LOS ANGELES, CA– Charles R. Drew University of Medicine and Science conducts a great deal of research and engages in significant outreach to help reduce health disparities among communities of color and the socioeconomically disadvantaged. Heart disease/stroke, cancer, diabetes and AIDS prevention remain among the top diseases that affect minority populations, and these communities are disproportionately affected by preventable disease, disability and even death.
Aggressive identification and implementation of new and more effective prevention and intervention strategies is needed, as heart disease and strokes are leading killers across most racial and ethnic communities in the U.S. “We are currently exploring the role of vitamin D in the prevention of heart disease and diabetes, along with a regimen of diet and exercise. We are also exploring video game exercises as a means of heart disease prevention, especially for patients who live in communities where it may not be safe to go outdoors for exercise. High blood pressure is a large contributor to heart disease,” says Dr. David Martins, Assistant Dean for Clinical and Community Affairs at CDU. He encourages a minimum of annual blood pressure checks and more often if not normal. “If it is elevated they should get care immediately. A tablet of aspirin a day reduces your risk of stroke and heart disease,” he added.
HIV/AIDS has a devastating impact on minorities in the U.S., with almost 71 percent of the newly diagnosed cases. Cynthia Davis, Assistant Professor in the Medical Sciences Institute at CDU has been a trail blazer in HIV/AIDS community outreach and mobilization, and has been involved in HIV primary prevention initiatives on a national and local level since 1986, initiating the first pilot demonstration mobile HIV testing program in Los Angeles County in 1991, providing HIV testing, counseling and referral services to over 60,000 community residents.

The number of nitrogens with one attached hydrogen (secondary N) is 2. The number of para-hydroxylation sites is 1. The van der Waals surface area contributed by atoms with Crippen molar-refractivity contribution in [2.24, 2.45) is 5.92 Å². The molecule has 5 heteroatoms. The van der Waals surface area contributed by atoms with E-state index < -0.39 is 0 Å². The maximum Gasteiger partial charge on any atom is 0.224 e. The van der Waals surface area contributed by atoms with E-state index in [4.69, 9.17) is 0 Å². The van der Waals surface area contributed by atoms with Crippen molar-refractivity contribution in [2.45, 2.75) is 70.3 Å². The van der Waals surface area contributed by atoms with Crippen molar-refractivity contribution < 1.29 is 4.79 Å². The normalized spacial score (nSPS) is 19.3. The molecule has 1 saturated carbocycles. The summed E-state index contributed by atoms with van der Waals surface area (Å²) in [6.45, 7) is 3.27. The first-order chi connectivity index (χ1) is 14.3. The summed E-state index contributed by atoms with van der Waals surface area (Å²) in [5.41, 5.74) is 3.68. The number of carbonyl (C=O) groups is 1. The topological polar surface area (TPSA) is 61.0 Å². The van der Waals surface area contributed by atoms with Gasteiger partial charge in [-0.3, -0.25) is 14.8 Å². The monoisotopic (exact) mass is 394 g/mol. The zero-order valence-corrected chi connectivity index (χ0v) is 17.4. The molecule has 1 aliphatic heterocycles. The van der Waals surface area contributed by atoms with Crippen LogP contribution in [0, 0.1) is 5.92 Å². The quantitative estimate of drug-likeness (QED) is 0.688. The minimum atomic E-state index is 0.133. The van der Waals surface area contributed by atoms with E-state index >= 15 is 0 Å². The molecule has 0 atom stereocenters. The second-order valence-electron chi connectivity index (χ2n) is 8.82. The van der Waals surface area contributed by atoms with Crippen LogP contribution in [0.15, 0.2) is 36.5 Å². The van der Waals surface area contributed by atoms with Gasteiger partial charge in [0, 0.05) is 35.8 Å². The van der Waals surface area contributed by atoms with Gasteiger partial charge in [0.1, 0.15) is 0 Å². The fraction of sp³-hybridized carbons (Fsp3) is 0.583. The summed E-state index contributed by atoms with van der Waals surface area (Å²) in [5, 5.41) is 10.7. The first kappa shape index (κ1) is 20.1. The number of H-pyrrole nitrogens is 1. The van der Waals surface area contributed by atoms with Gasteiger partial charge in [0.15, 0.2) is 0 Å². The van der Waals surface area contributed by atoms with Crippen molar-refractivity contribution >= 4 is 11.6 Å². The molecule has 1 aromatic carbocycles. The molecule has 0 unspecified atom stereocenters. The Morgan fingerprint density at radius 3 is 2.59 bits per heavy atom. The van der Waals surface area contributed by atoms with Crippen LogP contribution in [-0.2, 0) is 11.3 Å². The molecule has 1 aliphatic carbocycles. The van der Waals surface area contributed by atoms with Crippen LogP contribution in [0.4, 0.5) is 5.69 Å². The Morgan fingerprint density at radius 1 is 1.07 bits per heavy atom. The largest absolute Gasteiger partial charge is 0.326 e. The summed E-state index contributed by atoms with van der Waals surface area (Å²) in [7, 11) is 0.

“HIV/AIDS disproportionately impacts African American women, youth, and men who have sex with men. This disease is 100% preventable, but due to denial, fear, stigma, homophobia, and lack of access to health care, it continues to ravage our community. The CDC recommends everyone aged 14 to 64 obtain an annual HIV test,” says Davis.
Professor Davis is also involved in research examining how factors such as HIV knowledge, alcohol abuse and childhood sexual abuse influence the rates of depression among HIV positive and HIV negative Latinos residing in South Los Angeles. CDU was also a health partner in the KJLH Radio’s Women’s Health Forum on Saturday, April 27.
Charles R. Drew University of Medicine and Science (www.cdrewu.edu), is a private, nonprofit, nonsectarian, medical and health sciences institution in the Watts-Willowbrook area of South Los Angeles, and has graduated over 550 medical doctors, 2,500 postgraduate physicians, 2,000 physician assistants and hundreds of other health professionals. It is the only dually-designated Historically Black Graduate Institution and Hispanic Serving Health Professions School in the U.S., with a mission to provide care with excellence and compassion, and transform the health of underserved communities.